Teeth Numbering System for Adults and Children

Dentists around the world make use of a teeth numbering system to specifically identify teeth in human adults and children. They have allotted numbers to the whole set of teeth and this makes it easy for them to prepare reports and mention a particular tooth. There are around 20 different teeth numbering systems but the dentists make use of some of the standard numbering system to maintain uniformity and to avoid confusions.

The Human Adult Teeth

The human set of teeth contains four groups of teeth:

  • The incisors, which are used for cutting;
  • The canines, which are used for tearing purpose;
  • The premolars, which help in chewing food; and finally,
  • The molars, which grind food

The adult teeth chart applies to a person who has all his teeth developed and this includes the third molar as well. The third molar is also called the wisdom tooth.

Standard Numbering System for Teeth

There are mainly two systems that are commonly followed by dental care specialists round the world: the Universal System and the FDI System. The basic difference between the two is the way the teeth are numbered. While the Universal System follows a serial order for numbering, the FDI one uses a quadrant on a dental chart to mark the teeth.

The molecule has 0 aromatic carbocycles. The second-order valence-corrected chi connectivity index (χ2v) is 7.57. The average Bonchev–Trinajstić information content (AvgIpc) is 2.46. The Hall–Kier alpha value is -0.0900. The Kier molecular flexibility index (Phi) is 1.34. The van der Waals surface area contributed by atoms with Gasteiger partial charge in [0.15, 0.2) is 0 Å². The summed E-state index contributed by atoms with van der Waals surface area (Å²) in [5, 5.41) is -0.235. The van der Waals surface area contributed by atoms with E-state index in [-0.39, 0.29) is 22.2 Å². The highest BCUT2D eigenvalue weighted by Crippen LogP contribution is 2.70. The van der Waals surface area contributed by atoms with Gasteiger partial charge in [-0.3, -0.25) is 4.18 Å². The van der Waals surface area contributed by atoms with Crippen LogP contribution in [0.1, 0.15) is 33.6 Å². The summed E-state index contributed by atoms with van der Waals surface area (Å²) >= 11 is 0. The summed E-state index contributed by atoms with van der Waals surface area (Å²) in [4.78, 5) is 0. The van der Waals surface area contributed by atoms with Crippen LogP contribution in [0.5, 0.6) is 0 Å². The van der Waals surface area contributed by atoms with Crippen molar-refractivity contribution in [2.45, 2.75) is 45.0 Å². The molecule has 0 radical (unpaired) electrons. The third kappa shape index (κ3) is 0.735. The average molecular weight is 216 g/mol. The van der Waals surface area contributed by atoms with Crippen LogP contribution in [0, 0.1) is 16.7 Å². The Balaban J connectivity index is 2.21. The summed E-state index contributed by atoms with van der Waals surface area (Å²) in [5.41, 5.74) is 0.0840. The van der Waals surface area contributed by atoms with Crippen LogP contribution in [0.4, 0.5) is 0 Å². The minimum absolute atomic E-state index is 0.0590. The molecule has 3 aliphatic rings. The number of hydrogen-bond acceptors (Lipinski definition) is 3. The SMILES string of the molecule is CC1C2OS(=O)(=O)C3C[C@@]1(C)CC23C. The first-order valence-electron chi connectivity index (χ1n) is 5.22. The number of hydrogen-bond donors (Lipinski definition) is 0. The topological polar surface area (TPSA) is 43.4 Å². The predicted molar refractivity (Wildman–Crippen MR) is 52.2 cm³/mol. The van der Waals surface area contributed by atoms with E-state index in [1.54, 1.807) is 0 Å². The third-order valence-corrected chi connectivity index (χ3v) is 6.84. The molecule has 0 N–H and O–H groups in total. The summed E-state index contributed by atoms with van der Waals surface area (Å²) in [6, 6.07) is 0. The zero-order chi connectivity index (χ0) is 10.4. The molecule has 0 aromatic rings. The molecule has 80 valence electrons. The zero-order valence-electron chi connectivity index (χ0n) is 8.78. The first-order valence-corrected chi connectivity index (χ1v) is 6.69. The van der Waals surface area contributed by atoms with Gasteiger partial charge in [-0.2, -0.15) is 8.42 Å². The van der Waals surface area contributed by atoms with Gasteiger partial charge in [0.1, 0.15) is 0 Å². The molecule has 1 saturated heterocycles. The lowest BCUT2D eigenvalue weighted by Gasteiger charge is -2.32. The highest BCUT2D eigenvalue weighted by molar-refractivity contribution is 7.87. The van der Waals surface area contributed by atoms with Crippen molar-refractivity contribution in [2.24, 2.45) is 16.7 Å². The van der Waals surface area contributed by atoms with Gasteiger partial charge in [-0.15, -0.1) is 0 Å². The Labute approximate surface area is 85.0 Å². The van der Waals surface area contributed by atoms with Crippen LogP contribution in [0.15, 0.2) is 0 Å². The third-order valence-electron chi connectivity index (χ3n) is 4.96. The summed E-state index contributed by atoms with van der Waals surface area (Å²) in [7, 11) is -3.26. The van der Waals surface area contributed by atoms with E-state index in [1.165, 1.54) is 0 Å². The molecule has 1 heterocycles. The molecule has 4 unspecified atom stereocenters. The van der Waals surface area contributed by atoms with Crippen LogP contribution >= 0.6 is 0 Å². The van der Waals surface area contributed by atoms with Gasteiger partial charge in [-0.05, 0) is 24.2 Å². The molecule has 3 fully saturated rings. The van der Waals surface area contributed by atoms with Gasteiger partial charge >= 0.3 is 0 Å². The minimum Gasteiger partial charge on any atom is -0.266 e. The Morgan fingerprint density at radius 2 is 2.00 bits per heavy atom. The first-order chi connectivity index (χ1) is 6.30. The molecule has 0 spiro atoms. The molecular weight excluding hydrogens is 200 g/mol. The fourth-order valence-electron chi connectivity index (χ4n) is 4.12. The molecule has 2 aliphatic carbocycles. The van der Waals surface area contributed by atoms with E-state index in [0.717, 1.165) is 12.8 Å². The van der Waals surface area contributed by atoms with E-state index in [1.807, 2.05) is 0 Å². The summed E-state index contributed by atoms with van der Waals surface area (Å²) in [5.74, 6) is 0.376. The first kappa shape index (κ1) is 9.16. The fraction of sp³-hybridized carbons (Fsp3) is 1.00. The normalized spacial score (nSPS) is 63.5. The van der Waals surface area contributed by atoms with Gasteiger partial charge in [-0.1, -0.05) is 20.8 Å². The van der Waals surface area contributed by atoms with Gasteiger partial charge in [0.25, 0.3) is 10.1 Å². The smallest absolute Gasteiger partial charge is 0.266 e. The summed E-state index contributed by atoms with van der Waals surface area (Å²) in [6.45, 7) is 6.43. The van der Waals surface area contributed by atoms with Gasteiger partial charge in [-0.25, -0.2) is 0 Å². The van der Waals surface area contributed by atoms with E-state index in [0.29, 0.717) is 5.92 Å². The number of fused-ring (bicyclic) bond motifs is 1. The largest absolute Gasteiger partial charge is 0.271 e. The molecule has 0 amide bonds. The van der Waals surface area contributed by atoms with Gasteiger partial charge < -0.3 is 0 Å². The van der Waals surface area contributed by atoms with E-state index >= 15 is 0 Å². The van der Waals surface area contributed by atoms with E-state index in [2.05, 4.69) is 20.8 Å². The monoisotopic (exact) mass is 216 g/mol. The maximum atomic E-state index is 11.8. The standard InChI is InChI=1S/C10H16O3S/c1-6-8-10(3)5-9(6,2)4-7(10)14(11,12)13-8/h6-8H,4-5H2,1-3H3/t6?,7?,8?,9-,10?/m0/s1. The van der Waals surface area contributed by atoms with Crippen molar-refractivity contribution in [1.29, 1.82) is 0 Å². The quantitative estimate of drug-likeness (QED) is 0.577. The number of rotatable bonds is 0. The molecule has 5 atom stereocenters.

1.)  Universal System for Teeth Numbering

For Adults:

The Universal system for dental teeth numbering numbers all the teeth in a serial order. The numbers are allotted in serial order to all the teeth of the upper jaw before moving to the lower jaw. The numbering starts with the Number 1, which is allotted to the upper right third molar or more popularly known as the wisdom tooth. Numbering for the upper jaw ends on the upper left wisdom tooth at Number 16. Now, for the lower jaw, the numbering starts from the left wisdom tooth and it is allotted the Number 17 and the series ends on the lower right wisdom tooth, which is allotted the Number 32.

For Children and Babies:

Children and baby teeth numbering is also similar but with a slight difference. Small children and babies don’t have molar teeth. The numbers remain the same as in the adult teeth numbering system but the numbers specified for all the molars are omitted and the numbers are marked along with a letter ‘d’, which indicates that the teeth are ‘deciduous’ or ‘primary teeth’.

2.)    The FDI Two Digit Numbering System for Adults

For Adults:

Also called the ISO-3950 notation numbering system, the FDI system is used by most dentists round the world. This dentist teeth numbering system is based on a quadrant. The numbers in each quadrant go up from 1 until 8.

The upper right quadrant is marked as 1 and the numbering starts from the central incisor, which is marked as 11 and continues to the third molar, which is marked as 18. Similarly, the same is done for the upper left quadrant as well. The central incisor is marked as 21 and the upper left third molar is marked as 28. The lower right quadrant is marked as 4 and the lower left quadrant is marked as 3 with 48 and 38 being the two lower wisdom teeth, respectively.

For Children and Babies:

The same numbering system is used here, too, but with a slight difference. The upper right quadrant is marked as 5, upper left as 6, the lower left as 7 and the lower right as 8. Since the children don’t have molars, the numbers move up from 1 to 5 in each quadrant.